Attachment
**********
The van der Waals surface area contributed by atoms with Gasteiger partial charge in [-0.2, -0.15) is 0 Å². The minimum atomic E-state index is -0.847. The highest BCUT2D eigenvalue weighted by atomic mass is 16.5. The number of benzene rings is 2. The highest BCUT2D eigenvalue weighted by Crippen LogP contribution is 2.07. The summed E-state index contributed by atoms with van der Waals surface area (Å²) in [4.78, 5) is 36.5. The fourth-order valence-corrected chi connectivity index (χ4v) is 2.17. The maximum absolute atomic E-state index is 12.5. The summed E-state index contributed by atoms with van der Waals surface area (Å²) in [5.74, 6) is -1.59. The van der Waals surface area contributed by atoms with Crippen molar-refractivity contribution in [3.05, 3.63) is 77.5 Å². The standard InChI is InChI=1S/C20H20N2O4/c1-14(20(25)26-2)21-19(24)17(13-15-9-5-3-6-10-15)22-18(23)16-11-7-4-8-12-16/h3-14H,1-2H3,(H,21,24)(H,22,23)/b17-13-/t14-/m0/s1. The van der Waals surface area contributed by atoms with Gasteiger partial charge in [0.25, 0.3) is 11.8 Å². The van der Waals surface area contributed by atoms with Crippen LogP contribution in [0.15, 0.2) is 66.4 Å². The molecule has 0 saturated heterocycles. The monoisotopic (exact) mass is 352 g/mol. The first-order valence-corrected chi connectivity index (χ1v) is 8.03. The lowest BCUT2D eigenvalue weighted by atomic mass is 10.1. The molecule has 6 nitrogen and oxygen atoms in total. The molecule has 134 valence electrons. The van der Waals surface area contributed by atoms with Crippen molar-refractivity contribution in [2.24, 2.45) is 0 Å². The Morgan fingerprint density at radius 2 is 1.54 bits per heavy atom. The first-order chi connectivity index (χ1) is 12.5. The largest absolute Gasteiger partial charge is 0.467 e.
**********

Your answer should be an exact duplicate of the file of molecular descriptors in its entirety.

The van der Waals surface area contributed by atoms with Gasteiger partial charge in [-0.2, -0.15) is 0 Å². The minimum atomic E-state index is -0.847. The highest BCUT2D eigenvalue weighted by atomic mass is 16.5. The number of benzene rings is 2. The highest BCUT2D eigenvalue weighted by Crippen LogP contribution is 2.07. The summed E-state index contributed by atoms with van der Waals surface area (Å²) in [4.78, 5) is 36.5. The fourth-order valence-corrected chi connectivity index (χ4v) is 2.17. The maximum absolute atomic E-state index is 12.5. The summed E-state index contributed by atoms with van der Waals surface area (Å²) in [5.74, 6) is -1.59. The van der Waals surface area contributed by atoms with Crippen molar-refractivity contribution in [3.05, 3.63) is 77.5 Å². The standard InChI is InChI=1S/C20H20N2O4/c1-14(20(25)26-2)21-19(24)17(13-15-9-5-3-6-10-15)22-18(23)16-11-7-4-8-12-16/h3-14H,1-2H3,(H,21,24)(H,22,23)/b17-13-/t14-/m0/s1. The van der Waals surface area contributed by atoms with Gasteiger partial charge in [0.25, 0.3) is 11.8 Å². The van der Waals surface area contributed by atoms with Crippen LogP contribution in [0.15, 0.2) is 66.4 Å². The molecule has 0 saturated heterocycles. The monoisotopic (exact) mass is 352 g/mol. The first-order valence-corrected chi connectivity index (χ1v) is 8.03. The lowest BCUT2D eigenvalue weighted by atomic mass is 10.1. The molecule has 6 nitrogen and oxygen atoms in total. The molecule has 134 valence electrons. The van der Waals surface area contributed by atoms with Crippen molar-refractivity contribution in [2.24, 2.45) is 0 Å². The Morgan fingerprint density at radius 2 is 1.54 bits per heavy atom. The first-order chi connectivity index (χ1) is 12.5. The largest absolute Gasteiger partial charge is 0.467 e.